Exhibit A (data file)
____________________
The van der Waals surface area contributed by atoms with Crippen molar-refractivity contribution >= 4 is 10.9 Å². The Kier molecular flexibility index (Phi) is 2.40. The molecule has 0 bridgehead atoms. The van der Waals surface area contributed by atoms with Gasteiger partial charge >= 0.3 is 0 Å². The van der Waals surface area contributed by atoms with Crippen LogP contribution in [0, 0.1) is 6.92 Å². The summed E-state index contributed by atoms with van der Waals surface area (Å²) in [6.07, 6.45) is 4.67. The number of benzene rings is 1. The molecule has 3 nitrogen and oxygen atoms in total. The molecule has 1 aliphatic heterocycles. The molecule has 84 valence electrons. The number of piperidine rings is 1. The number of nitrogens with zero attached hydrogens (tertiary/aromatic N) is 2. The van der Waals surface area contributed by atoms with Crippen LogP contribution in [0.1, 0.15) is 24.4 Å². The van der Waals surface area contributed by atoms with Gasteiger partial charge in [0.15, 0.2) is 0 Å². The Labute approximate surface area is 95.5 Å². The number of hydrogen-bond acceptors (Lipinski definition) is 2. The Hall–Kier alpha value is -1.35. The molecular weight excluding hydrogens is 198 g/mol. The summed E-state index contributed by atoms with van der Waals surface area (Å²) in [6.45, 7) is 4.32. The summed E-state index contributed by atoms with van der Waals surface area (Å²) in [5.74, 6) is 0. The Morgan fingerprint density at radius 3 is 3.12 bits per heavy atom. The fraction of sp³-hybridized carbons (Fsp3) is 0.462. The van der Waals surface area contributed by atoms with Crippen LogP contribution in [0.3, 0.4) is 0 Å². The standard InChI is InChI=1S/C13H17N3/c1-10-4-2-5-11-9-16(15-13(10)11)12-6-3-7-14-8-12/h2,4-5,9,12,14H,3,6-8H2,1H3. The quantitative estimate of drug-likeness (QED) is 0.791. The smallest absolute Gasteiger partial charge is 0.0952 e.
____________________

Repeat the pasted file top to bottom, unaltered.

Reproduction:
The van der Waals surface area contributed by atoms with Crippen molar-refractivity contribution >= 4 is 10.9 Å². The Kier molecular flexibility index (Phi) is 2.40. The molecule has 0 bridgehead atoms. The van der Waals surface area contributed by atoms with Gasteiger partial charge >= 0.3 is 0 Å². The van der Waals surface area contributed by atoms with Crippen LogP contribution in [0, 0.1) is 6.92 Å². The summed E-state index contributed by atoms with van der Waals surface area (Å²) in [6.07, 6.45) is 4.67. The number of benzene rings is 1. The molecule has 3 nitrogen and oxygen atoms in total. The molecule has 1 aliphatic heterocycles. The molecule has 84 valence electrons. The number of piperidine rings is 1. The number of nitrogens with zero attached hydrogens (tertiary/aromatic N) is 2. The van der Waals surface area contributed by atoms with Crippen LogP contribution in [0.1, 0.15) is 24.4 Å². The van der Waals surface area contributed by atoms with Gasteiger partial charge in [0.15, 0.2) is 0 Å². The Labute approximate surface area is 95.5 Å². The number of hydrogen-bond acceptors (Lipinski definition) is 2. The Hall–Kier alpha value is -1.35. The molecular weight excluding hydrogens is 198 g/mol. The summed E-state index contributed by atoms with van der Waals surface area (Å²) in [6.45, 7) is 4.32. The summed E-state index contributed by atoms with van der Waals surface area (Å²) in [5.74, 6) is 0. The Morgan fingerprint density at radius 3 is 3.12 bits per heavy atom. The fraction of sp³-hybridized carbons (Fsp3) is 0.462. The van der Waals surface area contributed by atoms with Crippen LogP contribution in [0.3, 0.4) is 0 Å². The standard InChI is InChI=1S/C13H17N3/c1-10-4-2-5-11-9-16(15-13(10)11)12-6-3-7-14-8-12/h2,4-5,9,12,14H,3,6-8H2,1H3. The quantitative estimate of drug-likeness (QED) is 0.791. The smallest absolute Gasteiger partial charge is 0.0952 e.